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How Deutsche Bank Can Destroy Europe

by Reggie Middleton, Zero Hedge:

How can Deutsche Bank destroy the EU? Capital fight and extreme, involuntary deleveraging. DB is closing nearly 200 German bank branches. Not a big deal, right? German bank’s depositor base is 111% of German GDP. A run on German banks is literally a run on the German economy…

…not to mention a major (the major) funding source for DB’s massive derivative positions.

…not to mention a major (the major) funding source for DB’s massive derivative positions.

Current news events don’t portend a positive outcome for Germany’s largest bank either. Bloomberg reports: NordLB Boosts Shipping Provisions Five-Fold, Warns of High Loss

Norddeutsche Landesbank boosted provisions for bad loans nearly fivefold to 1 billion euros ($1.1 billion), as Germany’s biggest shipping lender prepares for its first full-year loss since 2009.

NordLB, controlled by the state of Lower Saxony, posted a loss of 406 million euros in the first half as it battles a prolonged slump in maritime markets, including eight years of crisis in the container segment. That compares with a profit of 290 million euros in the same period last year.

“The shipping crisis, which further intensified in the first half of the year, has necessitated impairments that were higher than planned,” Chief Executive Officer Gunter Dunkel said in a statement. The bank lowered its outlook for the year, now anticipating a “significant” loss. It had projected a “negative result” in the spring.

… NordLB’s pessimistic view highlights risks at other German banks, which hold roughly one-quarter of the about 400 billion euros in global shipping loans. Under pressure to unwind sour legacy maritime assets, banks including HSH Nordbank AG and Commerzbank AG are also trying to shrink their loan books.

What does this have to do with Deutsche Bank? A lot! Because everybody wants to sell these assets that aren’t considered very desirable, and all at the same time, we’ve made a bad situation worse – precisely when DB can’t afford it.DB mass selling bad shiping loans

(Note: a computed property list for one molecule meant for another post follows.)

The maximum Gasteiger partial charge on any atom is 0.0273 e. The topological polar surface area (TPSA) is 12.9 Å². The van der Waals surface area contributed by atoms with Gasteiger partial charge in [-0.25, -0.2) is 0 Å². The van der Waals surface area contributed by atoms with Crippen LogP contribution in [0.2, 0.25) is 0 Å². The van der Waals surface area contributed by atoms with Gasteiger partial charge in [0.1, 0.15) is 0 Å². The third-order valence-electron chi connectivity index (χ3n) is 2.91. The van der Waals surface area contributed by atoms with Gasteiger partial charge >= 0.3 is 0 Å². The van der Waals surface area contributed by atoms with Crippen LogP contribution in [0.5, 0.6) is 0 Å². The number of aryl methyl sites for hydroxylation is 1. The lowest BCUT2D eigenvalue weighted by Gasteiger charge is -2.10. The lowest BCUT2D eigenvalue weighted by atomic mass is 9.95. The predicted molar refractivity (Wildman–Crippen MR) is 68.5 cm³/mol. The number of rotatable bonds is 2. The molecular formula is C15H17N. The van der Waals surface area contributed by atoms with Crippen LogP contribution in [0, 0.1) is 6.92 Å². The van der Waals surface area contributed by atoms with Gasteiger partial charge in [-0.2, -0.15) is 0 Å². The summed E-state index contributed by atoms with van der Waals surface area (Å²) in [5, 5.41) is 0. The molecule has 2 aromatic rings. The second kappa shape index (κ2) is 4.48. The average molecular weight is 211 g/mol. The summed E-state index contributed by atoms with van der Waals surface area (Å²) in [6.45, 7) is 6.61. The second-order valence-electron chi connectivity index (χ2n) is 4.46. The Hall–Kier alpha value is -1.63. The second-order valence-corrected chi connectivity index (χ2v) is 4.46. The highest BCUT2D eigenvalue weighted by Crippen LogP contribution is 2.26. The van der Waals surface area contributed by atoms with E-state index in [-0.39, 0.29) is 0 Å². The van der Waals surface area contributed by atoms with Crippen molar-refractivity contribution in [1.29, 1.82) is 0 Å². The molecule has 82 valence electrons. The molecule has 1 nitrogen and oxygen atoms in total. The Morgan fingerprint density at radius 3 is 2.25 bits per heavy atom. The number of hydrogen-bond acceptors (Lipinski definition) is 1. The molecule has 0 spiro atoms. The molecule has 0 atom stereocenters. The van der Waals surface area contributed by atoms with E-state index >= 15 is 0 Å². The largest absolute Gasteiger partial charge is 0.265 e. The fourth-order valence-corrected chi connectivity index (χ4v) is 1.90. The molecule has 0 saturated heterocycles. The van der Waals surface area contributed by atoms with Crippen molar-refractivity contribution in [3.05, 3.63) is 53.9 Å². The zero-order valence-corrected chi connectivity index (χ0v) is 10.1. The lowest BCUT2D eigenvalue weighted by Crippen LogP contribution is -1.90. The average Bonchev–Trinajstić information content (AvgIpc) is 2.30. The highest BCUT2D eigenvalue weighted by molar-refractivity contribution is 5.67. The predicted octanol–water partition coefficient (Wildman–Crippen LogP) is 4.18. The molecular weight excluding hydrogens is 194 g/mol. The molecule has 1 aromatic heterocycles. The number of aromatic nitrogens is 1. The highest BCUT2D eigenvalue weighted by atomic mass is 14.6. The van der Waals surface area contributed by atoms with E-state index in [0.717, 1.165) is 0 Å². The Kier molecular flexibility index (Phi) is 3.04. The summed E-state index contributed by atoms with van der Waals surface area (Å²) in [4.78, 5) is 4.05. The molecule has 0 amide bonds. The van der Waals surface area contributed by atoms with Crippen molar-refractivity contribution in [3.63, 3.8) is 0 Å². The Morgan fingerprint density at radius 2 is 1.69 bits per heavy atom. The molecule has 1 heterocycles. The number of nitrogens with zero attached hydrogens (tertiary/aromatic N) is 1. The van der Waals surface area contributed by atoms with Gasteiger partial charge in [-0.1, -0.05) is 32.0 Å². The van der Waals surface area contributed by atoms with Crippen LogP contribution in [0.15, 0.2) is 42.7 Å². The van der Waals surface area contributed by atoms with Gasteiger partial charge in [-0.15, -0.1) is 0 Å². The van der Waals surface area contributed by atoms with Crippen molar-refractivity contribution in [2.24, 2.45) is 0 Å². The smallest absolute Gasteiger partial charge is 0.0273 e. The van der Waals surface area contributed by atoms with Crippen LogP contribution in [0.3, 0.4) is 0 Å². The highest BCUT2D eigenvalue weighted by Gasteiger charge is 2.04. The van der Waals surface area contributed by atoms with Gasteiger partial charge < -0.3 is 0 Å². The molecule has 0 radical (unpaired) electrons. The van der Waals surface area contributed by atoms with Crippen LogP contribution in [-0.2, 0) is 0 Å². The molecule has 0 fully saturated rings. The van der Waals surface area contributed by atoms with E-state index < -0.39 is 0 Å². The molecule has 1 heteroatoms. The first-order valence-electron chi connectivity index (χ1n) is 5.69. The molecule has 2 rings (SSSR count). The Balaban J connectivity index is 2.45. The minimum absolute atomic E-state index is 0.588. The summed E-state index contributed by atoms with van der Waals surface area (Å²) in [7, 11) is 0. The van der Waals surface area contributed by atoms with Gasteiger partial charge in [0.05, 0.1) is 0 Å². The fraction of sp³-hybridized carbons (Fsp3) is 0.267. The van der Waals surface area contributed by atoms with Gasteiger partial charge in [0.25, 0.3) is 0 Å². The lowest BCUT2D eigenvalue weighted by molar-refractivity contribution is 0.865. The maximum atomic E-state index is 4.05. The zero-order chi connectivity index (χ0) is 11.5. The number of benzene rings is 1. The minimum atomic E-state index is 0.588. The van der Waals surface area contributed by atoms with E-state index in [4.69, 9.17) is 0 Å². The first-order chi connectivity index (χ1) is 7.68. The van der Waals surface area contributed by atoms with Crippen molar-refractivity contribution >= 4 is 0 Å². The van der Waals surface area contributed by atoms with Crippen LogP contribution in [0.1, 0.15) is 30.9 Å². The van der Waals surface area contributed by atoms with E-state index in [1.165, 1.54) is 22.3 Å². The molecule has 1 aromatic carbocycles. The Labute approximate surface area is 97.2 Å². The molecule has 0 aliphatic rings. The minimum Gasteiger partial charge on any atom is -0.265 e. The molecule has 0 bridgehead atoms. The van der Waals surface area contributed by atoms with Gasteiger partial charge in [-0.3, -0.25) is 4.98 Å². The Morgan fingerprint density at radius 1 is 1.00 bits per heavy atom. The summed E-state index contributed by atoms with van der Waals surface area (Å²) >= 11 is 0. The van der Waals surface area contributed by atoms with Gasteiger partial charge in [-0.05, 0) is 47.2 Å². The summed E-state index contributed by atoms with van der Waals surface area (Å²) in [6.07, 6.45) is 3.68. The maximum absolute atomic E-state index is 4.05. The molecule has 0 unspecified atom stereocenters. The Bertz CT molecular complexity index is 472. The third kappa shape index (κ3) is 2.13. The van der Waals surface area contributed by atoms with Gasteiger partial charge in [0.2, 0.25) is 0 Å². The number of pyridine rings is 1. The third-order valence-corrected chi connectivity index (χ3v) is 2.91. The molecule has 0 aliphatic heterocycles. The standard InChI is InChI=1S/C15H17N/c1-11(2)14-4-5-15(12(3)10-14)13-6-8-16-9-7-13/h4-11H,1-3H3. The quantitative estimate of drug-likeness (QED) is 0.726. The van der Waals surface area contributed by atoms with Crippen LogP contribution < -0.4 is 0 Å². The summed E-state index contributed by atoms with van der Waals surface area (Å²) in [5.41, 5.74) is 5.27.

Then there’s the issue of DB’s somewhat questionable assumptions and characteristics in its financial reporting. Deutsche Bank addendums are quoted as saying:

“The credit risk on the securities purchased under resale agreements and securities borrowed designated under the fair value option is mitigated by the holding of collateral. The valuation of these instruments takes into account the credit enhancement in the form of the collateral received. As such there is no material movement during the year or cumulatively due to movements in counterparty credit risk on these instruments.”

What???!!! So, the value of collateral doesn’t move now? Not only does the value of collateral move, it tends to move in the exact same direction as the value of the loan, borrowing or underlying, often at an exaggerated pace in the beginning (it’s markets are the first to know of turmoil). Reference my podcast interview with Max Keiser at the 2:40 marker. Want some more? Read this page from our EU banking report a couple of quarters ago…

Read More @ ZeroHedge.com

Introducing Reggie Middleton…

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